Seamus picks me up an hour later, dear Seamus, wearing a psychic sister sweatshirt and a crystal necklace, driving his bright new car blasting hip-hop, and drives me to where my trailer is parked. We pull up just as Cooper, my dogsitter, is getting home, and a moment later a flood of Chihuahuas spills from Cooper’s pickup. Kinnikinnick is jumping and writhing with joy, dancing on her back legs, and I pick her up by her stout ribcage and she drums on my face with her tiny paws, tries to lick inside my nose. Potato races back and forth, squealing, ball in his mouth. I step inside my trailer, dear little trailer, with its wild curtains and stale nag-champa smell, old linoleum, dusty milk-glass lamps that took me so many trips to goodwill to find- riding my bike in the dreary winter, thinking what am I doing in Portland what am I doing in Portland. I dig through the boxes stacked in the closet, boxes I mailed home from the trail, but I cannot find my box of warm clothes.
“Have you seen another box?” I ask Cooper. “There should be one more box.”
“I haven’t seen it,” says Cooper.
That box has my long underwear, my fleece shirt, my gloves and warm hat. And even though I find it impossible to conceptualize bad weather on the PCT, I was going to bring them in Washington just in case. But now I’ll just have to risk it. Oh well, I think. How bad could it possibly be? I do find a wool t-shirt, at least, stuffed into one of the other boxes. I pull off my synthetic t-shirt and put the wool one on. So now I’ll have a wool t-shirt, my running shorts, an ultralight down jacket, and a lightweight rain jacket. That should be enough, right? And if it’s really cold I can just hike faster. Right?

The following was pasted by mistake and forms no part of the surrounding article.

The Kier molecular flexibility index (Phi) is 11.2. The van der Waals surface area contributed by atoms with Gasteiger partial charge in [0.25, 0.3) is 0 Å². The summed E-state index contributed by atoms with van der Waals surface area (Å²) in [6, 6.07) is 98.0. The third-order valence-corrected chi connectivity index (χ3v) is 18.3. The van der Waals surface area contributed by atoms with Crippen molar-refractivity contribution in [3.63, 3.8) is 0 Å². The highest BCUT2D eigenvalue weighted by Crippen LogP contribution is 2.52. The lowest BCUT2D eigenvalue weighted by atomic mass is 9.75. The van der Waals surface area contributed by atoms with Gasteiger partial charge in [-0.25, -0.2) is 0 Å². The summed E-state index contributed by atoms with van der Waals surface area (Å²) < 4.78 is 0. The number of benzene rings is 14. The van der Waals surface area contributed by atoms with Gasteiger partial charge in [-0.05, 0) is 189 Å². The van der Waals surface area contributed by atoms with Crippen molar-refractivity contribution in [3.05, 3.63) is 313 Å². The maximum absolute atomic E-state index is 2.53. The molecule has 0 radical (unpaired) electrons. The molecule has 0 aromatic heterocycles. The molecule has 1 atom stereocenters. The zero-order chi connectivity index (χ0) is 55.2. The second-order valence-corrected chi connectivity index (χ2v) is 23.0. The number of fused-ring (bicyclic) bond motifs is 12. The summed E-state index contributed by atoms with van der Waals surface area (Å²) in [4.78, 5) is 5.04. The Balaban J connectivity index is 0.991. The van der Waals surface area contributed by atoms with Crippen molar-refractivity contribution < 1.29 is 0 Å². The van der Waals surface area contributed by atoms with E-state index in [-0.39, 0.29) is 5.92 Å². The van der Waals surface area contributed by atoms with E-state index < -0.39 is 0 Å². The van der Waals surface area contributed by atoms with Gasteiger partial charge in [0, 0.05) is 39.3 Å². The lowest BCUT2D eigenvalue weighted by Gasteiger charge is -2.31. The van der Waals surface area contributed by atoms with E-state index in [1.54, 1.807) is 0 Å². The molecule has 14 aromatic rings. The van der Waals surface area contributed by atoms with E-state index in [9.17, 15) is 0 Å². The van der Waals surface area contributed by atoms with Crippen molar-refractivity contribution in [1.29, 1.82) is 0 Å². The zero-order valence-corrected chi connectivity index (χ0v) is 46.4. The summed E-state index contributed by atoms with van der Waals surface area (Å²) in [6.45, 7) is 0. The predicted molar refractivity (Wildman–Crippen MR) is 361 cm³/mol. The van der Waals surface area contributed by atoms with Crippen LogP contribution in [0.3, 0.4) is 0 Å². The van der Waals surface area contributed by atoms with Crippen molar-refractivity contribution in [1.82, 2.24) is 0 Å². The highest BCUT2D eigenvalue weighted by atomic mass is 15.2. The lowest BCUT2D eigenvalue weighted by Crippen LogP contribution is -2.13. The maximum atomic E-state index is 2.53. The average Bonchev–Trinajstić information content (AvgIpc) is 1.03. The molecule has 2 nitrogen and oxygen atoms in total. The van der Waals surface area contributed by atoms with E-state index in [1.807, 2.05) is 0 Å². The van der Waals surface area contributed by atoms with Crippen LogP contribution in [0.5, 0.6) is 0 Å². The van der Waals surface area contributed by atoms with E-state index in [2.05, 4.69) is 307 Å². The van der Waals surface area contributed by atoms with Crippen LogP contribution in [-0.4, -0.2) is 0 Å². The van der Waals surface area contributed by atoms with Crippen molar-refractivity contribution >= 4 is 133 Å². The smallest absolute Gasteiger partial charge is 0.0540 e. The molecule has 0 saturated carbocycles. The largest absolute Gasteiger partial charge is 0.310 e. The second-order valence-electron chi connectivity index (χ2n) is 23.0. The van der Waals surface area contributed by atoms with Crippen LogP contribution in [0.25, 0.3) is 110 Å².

I say a short, painful goodbye to my dogs (Washington, I’ll see you after Washington! We’ll be reunited so soon I promise!) And Seamus and I drive to Dalo’s, where we park out front to wait for the others. Egg texts me- she’s in Cascade Locks and can’t find the trail angel’s house. I do some googling and give her the information. Raho arrives with his friend and we commandeer a long, dim table in the restaurant. I order huge amounts of food, red lentils and oily spinach and lamb in berber sauce, and everything comes on big platters of injera, which we eat with our fingers. Spark and Instigate arrive and order honey wine. We are eating and eating and eating, and we are happy.
When the platters are picked clean we pay the bill and walk out into the evening light; I give Spark a piggy-back and we stumble as a herd to the rose garden, where we all play on the swings until nine o’clock which is, of course, our bedtime. We say goodbye to Raho, who is staying another day (“Catch up!” we say. “We’ll see you on the trail!”) and Seamus drives Spark, Instigate and I back to AM’s house and I park myself on the floor and finally, finally deal with my resupply boxes. Spark and Instigate deal with a half-gallon of coffee ice-cream and a bottle of wine and then fall asleep, half in and half out of their sleeping bags, Instigate sawing logs like she does. I finish taping the last box at midnight and then brush my teeth sleepily, staring at myself in the mirror, my wild hair, pink cheeks and sunburnt clavicle. I turn out the lights and at last I reunite with the glorious velveteen guest room, and settle in for Epic Portland Sleep Part II.